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Turning Point for Japanese Politics in 2001 - 2001-12-17


The year 2001 was a turning point in Japanese politics. The country's first media-savvy prime minister took office, and won public support with a pledge to get the economy moving again. However, Junichiro Koizumi faces tough challenges.

Junichiro Koizumi became Japan's prime minister in April, a dark-horse who won on a promise to reinvigorate the cleaning up Japan's faltering economy.

He has captured the public's affection in a way that no other Japanese leader has managed to do. Since taking office, he has consistently maintained popularity ratings of 80-percent or more, and has used e-mail, the Internet and more traditional forms of media to win backing.

In a television commercial, Mr. Koizumi asked the public to empower him and said that his political party will try to adapt to changing times. He said that Japan, too will be transformed.

A divorcee who sports colorful ties and wears his hair in a trademark permanent wave, Mr. Koizumi broke the conservative image of a Japanese leader. He appointed a record number of women to his cabinet.

However, critics say Mr. Koizumi has achieved little to breathe life into the moribund economy, which has been in a deep slump for a decade.

Soon after taking office, he released a blueprint for economic revival, which includes cleaning up the banks' bad loans and slashing public spending.

But a growing number of Japanese worry that Mr. Koizumi has not delivered on his pledge. Many people share the view of Tokyo housewife Chieko Takahashi. "I cannot describe one accomplishment Mr. Koizumi has made," she said. "I wonder what has happened to his promises."

Takashi Inoguchi, a professor of politics at the University of Tokyo, said it unrealistic to expect Mr. Koizumi to solve Japan's problems in less than a year. "Japan's economic condition has not changed that much because of its complex structure," he said. "However, Mr. Koizumi is giving the impression that he is trying to make progress, which is good."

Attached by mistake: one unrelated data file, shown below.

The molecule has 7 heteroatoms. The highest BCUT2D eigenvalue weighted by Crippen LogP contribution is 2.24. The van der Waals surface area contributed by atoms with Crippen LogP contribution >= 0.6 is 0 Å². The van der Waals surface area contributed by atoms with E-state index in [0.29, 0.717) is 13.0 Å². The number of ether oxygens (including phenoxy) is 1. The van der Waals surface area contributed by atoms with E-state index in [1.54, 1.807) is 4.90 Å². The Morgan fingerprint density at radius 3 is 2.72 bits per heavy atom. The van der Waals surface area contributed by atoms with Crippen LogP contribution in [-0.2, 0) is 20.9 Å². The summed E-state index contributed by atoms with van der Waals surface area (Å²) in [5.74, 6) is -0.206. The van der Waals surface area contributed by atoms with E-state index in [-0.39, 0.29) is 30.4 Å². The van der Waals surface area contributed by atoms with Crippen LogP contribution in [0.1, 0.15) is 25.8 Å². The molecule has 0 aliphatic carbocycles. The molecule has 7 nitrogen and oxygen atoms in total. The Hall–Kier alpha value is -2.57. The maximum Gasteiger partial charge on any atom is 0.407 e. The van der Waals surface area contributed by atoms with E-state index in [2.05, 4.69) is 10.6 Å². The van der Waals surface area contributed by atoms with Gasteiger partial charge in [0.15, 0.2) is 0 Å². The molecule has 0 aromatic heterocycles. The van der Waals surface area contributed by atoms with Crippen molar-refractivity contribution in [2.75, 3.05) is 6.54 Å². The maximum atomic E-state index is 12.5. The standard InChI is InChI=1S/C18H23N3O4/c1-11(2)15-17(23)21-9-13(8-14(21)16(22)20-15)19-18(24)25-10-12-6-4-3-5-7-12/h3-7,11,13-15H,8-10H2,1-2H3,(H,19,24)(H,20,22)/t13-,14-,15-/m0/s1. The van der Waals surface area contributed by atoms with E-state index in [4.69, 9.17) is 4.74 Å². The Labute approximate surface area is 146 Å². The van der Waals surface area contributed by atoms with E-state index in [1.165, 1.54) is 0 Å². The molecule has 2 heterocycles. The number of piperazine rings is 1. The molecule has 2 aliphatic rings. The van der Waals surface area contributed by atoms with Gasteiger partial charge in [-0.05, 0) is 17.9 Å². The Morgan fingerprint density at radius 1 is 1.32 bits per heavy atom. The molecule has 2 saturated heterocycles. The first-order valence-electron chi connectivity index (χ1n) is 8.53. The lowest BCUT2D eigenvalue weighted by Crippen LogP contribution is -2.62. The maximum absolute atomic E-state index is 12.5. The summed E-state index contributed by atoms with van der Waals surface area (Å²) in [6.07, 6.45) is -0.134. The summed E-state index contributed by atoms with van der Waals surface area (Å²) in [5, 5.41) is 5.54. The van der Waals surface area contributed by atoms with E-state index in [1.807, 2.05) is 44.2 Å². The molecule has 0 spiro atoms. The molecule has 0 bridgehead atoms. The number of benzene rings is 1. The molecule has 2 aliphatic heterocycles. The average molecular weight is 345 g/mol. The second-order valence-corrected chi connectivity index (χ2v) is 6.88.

Supporters say Mr. Koizumi was understandably sidetracked from his plan by the September 11 terrorist attacks in the United States. They point out that he was busy getting Parliament to endorse legislation to let Japanese troops provide non-combat support to the U.S.-led war on terrorism.

While his administration has cemented already strong U.S.-Japan ties, it appears to have weakened links with Japan's most important regional neighbors.

The government's approval in April of a series of controversial history textbooks offended China and South Korea. Critics say the books distort Japan's record of World War II atrocities.

The relationships were further damaged when the prime minister visited a controversial war shrine in August. The shrine honors the country's dead soldiers, including convicted war criminals.

Mr. Koizumi traveled to both Beijing and Seoul in October to meet with the leaders there and calm growing tensions.

But it is in the Japanese capital that Mr. Koizumi's worst enemies lurk.

His party, the long ruling Liberal Democratic Party, is deeply divided by competing interests. Many powerful members oppose Mr. Koizumi's reforms because they could cost millions of jobs in industries such as farming and construction, which provide key LDP support.

Recently 53 LDP legislators formed a group to counter Mr. Koizumi's plans. Because of these lawmakers, and other opponents, it is unclear if he has the support to pass reform legislation. However, his cabinet has approved a plan to dismantle or privatize seven unprofitable state-run corporations.

Ron Bevacqua, an economist at Commerz Securities in Tokyo, said this resistance, coupled with Japan's stiff political structure, could limit Mr. Koizumi's achievements. "Mr. Koizumi has been hamstrung by institutional factors such as the weakness of the prime minister's office in general and by his own party, which is factionalized. … Even if he wanted to get all this stuff done, it is a long uphill battle that he is never really going to win," he said.

But many Japanese have not given up hope.

One Tokyo resident said that there is no one besides Mr. Koizumi in the LDP to carry out reforms. He noted that Mr. Koizumi has vowed to forge ahead even if it means destroying his party.

In the year ahead, Mr. Koizumi's main goal remains economic revival. It is not just the Japanese who are anxious for him succeed. Politicians and people around the world are eager to see the world's second largest economy help cushion the global recession by resolving some of its own problems.

Part of VOA's Year End Series for 2001

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